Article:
The Federal Court of Canada recently released companion decisions that give some helpful guidance to employers in handling requests for work accommodations for child care. These cases help to highlight the unique and challenging issues employees and employers face in trying to balance employment and family duties and obligations.
Refusal of fixed full time shifts to accommodate child care
In the first case, Canada v. Johnstone 2014 FCA 110 the Federal Court upheld prior decisions that a border services officer had been discriminated against on the basis of family status because her requests for fixed full-time shifts to accommodate her child care needs were refused. Full time employees were assigned rotating irregular shifts, with five days on, three days off. The employer had an unwritten policy that full-time hours would not be provided to employees requesting accommodation on the basis of child-rearing responsibilities. Those sorts of accommodations were provided to employees for medical or religious reasons. As a result, Johnstone was forced to become a part-time employee, so her pension and benefits were pro-rated, she missed out on training opportunities, was not permitted to become an acting superintendent or work on Special Teams, and her overtime was paid at a lower rate.
The Federal Court agreed that the agency discriminated against Johnstone on the prohibited ground of family status, contrary to the Canadian Human Rights Act. The Court said family status includes certain childcare obligations which a parent cannot neglect without engaging legal liability. The court easily found a prima facie case of adverse discrimination based on family status.
Refusal of transfer due to child care obligations
In the second case, Canadian National Railway v. Seeley 2014 FCA 111 the Federal Court of Appeal unanimously upheld a previous finding that the Railway discriminated against a female conductor by firing her for refusing to accept a transfer from Alberta to BC. She refused due to childcare obligations and because the Railway would not tell her the estimated duration of transfer, nor the exact location in which she would be working. The Court commented that it seemed obvious that the move interfered with the fulfillment of Seeley’s childcare obligations in a manner that was more than trivial or insubstantial. It is notable that the Railway did not consider family status matters that involve parental obligations as a ground of discrimination that necessitated any form of accommodation whatsoever. The Railway failed to duly inquire of its employee and could not establish undue hardship.
Differences in the law in BC
We note that the test to engage the duty to accommodate family status is currently higher in BC than other jurisdictions. The British Columbia Court of Appeal established a more restrictive test, which requires proof of “serious interference” with a substantial parental obligation in the Campbell River case: 2004 BCCA 260. Although the Federal Court of Appeal in both Johnstone and Seeley rejected the restrictive “serious interference” test endorsed in Campbell River, it placed an onus on the parent to demonstrate that the interference in question is more than trivial or insubstantial, and that they have made significant efforts to self-accommodate.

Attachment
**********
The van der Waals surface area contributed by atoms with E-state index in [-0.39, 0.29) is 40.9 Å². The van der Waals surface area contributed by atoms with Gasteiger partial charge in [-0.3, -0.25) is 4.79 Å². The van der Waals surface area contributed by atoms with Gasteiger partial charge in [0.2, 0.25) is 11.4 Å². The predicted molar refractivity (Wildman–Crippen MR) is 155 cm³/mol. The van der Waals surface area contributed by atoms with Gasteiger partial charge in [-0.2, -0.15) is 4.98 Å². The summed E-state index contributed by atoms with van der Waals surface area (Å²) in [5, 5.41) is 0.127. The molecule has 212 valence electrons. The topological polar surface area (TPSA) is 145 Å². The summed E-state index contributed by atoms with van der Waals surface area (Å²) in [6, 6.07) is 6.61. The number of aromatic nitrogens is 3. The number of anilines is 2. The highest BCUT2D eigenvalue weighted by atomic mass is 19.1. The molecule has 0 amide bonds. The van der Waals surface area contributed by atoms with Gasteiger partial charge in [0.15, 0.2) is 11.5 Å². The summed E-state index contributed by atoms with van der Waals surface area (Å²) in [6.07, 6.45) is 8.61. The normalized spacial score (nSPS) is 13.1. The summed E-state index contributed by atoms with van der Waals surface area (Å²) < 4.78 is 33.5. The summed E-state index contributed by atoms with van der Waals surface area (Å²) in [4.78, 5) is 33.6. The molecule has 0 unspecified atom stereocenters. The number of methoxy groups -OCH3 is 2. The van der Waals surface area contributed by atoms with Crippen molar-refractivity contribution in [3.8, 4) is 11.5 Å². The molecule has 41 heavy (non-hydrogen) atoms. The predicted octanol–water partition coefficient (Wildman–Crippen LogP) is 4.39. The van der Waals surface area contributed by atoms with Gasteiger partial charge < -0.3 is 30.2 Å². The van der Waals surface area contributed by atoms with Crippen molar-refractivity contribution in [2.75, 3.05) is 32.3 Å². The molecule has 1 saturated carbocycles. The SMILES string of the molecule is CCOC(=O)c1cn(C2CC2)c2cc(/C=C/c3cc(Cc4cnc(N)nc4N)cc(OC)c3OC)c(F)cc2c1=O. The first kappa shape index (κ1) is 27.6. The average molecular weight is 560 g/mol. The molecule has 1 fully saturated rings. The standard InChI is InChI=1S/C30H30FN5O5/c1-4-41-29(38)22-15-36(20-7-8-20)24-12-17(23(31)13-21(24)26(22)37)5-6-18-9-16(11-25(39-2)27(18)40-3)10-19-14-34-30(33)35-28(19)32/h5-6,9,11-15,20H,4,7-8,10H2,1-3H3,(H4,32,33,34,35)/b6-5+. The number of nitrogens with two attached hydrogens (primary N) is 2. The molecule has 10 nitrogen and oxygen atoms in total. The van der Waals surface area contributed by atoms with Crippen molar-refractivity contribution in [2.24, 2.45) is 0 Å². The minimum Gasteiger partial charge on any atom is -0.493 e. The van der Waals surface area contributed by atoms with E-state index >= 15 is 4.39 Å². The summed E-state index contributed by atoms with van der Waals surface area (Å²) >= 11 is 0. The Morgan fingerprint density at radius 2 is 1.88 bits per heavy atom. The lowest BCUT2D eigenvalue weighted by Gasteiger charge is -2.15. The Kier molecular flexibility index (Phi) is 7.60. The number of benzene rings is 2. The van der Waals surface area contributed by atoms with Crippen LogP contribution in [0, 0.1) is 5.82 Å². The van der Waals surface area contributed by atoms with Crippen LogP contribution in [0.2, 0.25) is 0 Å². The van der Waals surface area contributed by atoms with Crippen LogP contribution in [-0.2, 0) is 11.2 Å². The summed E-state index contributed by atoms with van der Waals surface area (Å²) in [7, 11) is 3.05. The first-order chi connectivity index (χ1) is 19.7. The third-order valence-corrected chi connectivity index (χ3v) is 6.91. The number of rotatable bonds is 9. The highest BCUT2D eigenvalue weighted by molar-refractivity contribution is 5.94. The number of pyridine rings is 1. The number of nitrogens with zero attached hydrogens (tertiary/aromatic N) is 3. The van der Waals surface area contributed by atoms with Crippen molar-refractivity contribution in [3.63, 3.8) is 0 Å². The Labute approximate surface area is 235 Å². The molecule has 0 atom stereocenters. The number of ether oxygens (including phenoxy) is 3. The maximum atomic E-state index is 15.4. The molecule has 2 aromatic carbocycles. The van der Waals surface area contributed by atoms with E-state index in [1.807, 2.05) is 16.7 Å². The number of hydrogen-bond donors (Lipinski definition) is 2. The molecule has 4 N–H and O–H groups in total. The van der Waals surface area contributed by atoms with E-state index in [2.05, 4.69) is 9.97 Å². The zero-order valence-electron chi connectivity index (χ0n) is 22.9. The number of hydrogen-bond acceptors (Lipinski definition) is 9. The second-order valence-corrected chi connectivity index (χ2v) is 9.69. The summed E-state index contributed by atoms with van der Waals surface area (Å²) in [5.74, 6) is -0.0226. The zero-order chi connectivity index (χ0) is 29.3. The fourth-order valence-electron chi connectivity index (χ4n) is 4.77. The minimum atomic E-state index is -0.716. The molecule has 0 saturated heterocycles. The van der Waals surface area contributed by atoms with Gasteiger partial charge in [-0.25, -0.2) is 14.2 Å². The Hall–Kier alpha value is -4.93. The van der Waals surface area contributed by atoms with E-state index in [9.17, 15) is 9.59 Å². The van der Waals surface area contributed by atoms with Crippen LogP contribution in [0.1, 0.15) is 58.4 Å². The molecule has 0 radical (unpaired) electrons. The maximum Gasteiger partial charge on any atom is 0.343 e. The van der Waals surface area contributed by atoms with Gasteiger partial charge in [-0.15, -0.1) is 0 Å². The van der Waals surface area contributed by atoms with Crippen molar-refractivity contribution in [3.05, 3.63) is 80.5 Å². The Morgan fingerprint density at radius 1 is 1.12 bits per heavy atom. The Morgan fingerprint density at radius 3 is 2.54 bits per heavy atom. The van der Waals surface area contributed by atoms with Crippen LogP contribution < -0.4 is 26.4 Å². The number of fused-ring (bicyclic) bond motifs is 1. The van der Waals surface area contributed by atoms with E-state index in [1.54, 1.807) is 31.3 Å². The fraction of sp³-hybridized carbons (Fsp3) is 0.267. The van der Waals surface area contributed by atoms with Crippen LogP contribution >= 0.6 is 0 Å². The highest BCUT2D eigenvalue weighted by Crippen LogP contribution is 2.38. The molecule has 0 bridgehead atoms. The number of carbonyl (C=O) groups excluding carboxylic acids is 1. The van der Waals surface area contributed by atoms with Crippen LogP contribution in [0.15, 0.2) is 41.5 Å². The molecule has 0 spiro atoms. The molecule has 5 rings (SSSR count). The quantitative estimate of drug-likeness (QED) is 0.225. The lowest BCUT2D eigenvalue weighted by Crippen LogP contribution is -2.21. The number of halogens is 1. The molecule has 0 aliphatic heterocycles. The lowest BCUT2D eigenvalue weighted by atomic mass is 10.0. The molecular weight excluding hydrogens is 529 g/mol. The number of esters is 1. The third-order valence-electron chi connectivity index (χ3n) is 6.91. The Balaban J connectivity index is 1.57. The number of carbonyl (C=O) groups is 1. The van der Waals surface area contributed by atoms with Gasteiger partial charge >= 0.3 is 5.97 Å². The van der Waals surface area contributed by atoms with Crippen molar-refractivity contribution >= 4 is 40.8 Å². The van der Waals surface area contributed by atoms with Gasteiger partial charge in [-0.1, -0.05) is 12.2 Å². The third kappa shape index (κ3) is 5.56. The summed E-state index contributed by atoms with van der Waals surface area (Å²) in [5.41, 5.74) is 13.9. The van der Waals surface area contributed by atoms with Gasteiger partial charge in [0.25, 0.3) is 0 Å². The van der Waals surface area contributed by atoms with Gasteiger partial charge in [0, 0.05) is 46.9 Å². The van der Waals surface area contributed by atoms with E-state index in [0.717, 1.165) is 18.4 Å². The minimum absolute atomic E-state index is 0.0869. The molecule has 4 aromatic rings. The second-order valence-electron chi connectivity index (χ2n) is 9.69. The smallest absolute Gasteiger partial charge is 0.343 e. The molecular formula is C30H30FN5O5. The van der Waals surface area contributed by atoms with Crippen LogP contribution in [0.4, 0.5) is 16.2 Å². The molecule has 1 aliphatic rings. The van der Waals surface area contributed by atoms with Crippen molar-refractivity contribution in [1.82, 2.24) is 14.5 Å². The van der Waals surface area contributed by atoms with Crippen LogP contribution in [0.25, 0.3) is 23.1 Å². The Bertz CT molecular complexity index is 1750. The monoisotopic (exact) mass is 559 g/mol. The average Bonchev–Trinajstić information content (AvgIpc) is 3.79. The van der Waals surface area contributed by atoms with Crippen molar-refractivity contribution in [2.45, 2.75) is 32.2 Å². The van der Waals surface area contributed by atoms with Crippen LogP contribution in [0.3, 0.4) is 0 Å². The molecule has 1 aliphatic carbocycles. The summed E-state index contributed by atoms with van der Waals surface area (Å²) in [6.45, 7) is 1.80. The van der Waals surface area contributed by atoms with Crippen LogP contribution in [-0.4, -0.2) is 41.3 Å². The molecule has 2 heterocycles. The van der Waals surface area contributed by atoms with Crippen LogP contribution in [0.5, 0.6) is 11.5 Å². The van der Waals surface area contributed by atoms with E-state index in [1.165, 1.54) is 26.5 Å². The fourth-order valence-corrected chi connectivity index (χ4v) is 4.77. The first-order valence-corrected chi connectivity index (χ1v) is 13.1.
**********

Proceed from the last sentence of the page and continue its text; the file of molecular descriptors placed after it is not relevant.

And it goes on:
What are substantial parenting duties and obligations?
In Johnstone and Seeley, the Federal Court has provided some useful discussion of the nature of the family obligations that may attract protection under human rights legislation. The Court distinguished activities that result from “personal family choices, such as participation of children in dance classes, sports events like hockey tournaments, and similar voluntary activities” from those that arise from parental obligations, whose fulfillment or non-fulfillment engages the parent’s legal responsibility to the child. In these cases, child care obligations engaged the parent’s legal responsibility to the child.
The decisions highlight the challenges for employers in determining whether an accommodation is appropriate and its extent. Employers may have to inquire about the need for accommodation, what sort of other options may be available and whether they have been explored. Employees will not be entitled to accommodation for every activity, nor will they be entitled to a perfect accommodation. Johnstone and Seeley are cautionary tales of employers who did not seriously consider the need for accommodation and the balance between parental duties and employment duties.
The content of this article is intended to provide a general guide to the subject matter. Specialist advice should be sought about your specific circumstances.
Article by Ryan Berger, Herbert Isherwood, Taryn Mackie, Marino Sveinson, Elizabeth Allan, Katie Cobban,Rochelle Pauls and Andrew Schafer